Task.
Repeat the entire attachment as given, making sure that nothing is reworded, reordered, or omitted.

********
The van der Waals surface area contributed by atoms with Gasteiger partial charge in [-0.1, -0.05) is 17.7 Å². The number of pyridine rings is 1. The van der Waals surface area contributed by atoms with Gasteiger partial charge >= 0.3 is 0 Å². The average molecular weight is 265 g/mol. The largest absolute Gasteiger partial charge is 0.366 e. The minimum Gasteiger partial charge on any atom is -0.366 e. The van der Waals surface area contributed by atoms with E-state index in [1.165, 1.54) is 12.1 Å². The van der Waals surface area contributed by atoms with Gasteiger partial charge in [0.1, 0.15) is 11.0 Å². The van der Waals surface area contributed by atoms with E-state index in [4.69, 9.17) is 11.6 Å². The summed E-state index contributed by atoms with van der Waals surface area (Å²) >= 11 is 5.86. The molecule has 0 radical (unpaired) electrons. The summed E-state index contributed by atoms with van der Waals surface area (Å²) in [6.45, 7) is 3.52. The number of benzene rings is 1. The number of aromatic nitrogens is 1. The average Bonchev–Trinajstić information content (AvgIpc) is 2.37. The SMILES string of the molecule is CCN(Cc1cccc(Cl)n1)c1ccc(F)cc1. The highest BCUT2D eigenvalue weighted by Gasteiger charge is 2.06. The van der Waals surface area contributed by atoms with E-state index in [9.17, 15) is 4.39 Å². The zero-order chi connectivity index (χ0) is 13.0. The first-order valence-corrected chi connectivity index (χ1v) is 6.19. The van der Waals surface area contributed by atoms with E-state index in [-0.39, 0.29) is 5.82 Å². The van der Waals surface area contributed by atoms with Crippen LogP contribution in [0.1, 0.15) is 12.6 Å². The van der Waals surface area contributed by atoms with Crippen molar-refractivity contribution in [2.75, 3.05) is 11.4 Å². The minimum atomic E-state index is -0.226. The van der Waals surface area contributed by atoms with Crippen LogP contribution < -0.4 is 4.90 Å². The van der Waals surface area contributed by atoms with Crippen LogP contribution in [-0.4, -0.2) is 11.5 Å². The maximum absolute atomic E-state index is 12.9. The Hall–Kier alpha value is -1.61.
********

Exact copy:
The van der Waals surface area contributed by atoms with Gasteiger partial charge in [-0.1, -0.05) is 17.7 Å². The number of pyridine rings is 1. The van der Waals surface area contributed by atoms with Gasteiger partial charge >= 0.3 is 0 Å². The average molecular weight is 265 g/mol. The largest absolute Gasteiger partial charge is 0.366 e. The minimum Gasteiger partial charge on any atom is -0.366 e. The van der Waals surface area contributed by atoms with E-state index in [1.165, 1.54) is 12.1 Å². The van der Waals surface area contributed by atoms with Gasteiger partial charge in [0.1, 0.15) is 11.0 Å². The van der Waals surface area contributed by atoms with E-state index in [4.69, 9.17) is 11.6 Å². The summed E-state index contributed by atoms with van der Waals surface area (Å²) >= 11 is 5.86. The molecule has 0 radical (unpaired) electrons. The summed E-state index contributed by atoms with van der Waals surface area (Å²) in [6.45, 7) is 3.52. The number of benzene rings is 1. The number of aromatic nitrogens is 1. The average Bonchev–Trinajstić information content (AvgIpc) is 2.37. The SMILES string of the molecule is CCN(Cc1cccc(Cl)n1)c1ccc(F)cc1. The highest BCUT2D eigenvalue weighted by Gasteiger charge is 2.06. The van der Waals surface area contributed by atoms with E-state index in [9.17, 15) is 4.39 Å². The zero-order chi connectivity index (χ0) is 13.0. The first-order valence-corrected chi connectivity index (χ1v) is 6.19. The van der Waals surface area contributed by atoms with E-state index in [-0.39, 0.29) is 5.82 Å². The van der Waals surface area contributed by atoms with Crippen LogP contribution in [0.1, 0.15) is 12.6 Å². The van der Waals surface area contributed by atoms with Crippen molar-refractivity contribution in [2.75, 3.05) is 11.4 Å². The minimum atomic E-state index is -0.226. The van der Waals surface area contributed by atoms with Crippen LogP contribution < -0.4 is 4.90 Å². The van der Waals surface area contributed by atoms with Crippen LogP contribution in [-0.4, -0.2) is 11.5 Å². The maximum absolute atomic E-state index is 12.9. The Hall–Kier alpha value is -1.61.